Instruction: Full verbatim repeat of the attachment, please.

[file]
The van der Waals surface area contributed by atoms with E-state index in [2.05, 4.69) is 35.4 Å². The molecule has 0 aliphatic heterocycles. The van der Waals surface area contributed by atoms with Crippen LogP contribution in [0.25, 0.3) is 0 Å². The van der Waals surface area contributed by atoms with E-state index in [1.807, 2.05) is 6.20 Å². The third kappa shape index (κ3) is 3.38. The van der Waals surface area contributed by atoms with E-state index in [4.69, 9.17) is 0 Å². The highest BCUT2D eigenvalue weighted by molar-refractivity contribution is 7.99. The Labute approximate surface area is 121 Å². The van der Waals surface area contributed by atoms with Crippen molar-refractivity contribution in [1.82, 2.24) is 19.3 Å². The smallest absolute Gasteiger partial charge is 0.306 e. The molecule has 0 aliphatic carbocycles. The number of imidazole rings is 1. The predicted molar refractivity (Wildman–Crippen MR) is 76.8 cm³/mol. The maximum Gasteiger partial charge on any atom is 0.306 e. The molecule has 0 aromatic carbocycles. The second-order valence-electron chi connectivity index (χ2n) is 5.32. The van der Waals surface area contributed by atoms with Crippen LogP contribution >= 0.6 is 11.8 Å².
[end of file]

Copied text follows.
The van der Waals surface area contributed by atoms with E-state index in [2.05, 4.69) is 35.4 Å². The molecule has 0 aliphatic heterocycles. The van der Waals surface area contributed by atoms with Crippen LogP contribution in [0.25, 0.3) is 0 Å². The van der Waals surface area contributed by atoms with E-state index in [1.807, 2.05) is 6.20 Å². The third kappa shape index (κ3) is 3.38. The van der Waals surface area contributed by atoms with E-state index in [4.69, 9.17) is 0 Å². The highest BCUT2D eigenvalue weighted by molar-refractivity contribution is 7.99. The Labute approximate surface area is 121 Å². The van der Waals surface area contributed by atoms with Crippen molar-refractivity contribution in [1.82, 2.24) is 19.3 Å². The smallest absolute Gasteiger partial charge is 0.306 e. The molecule has 0 aliphatic carbocycles. The number of imidazole rings is 1. The predicted molar refractivity (Wildman–Crippen MR) is 76.8 cm³/mol. The maximum Gasteiger partial charge on any atom is 0.306 e. The molecule has 0 aromatic carbocycles. The second-order valence-electron chi connectivity index (χ2n) is 5.32. The van der Waals surface area contributed by atoms with Crippen LogP contribution >= 0.6 is 11.8 Å².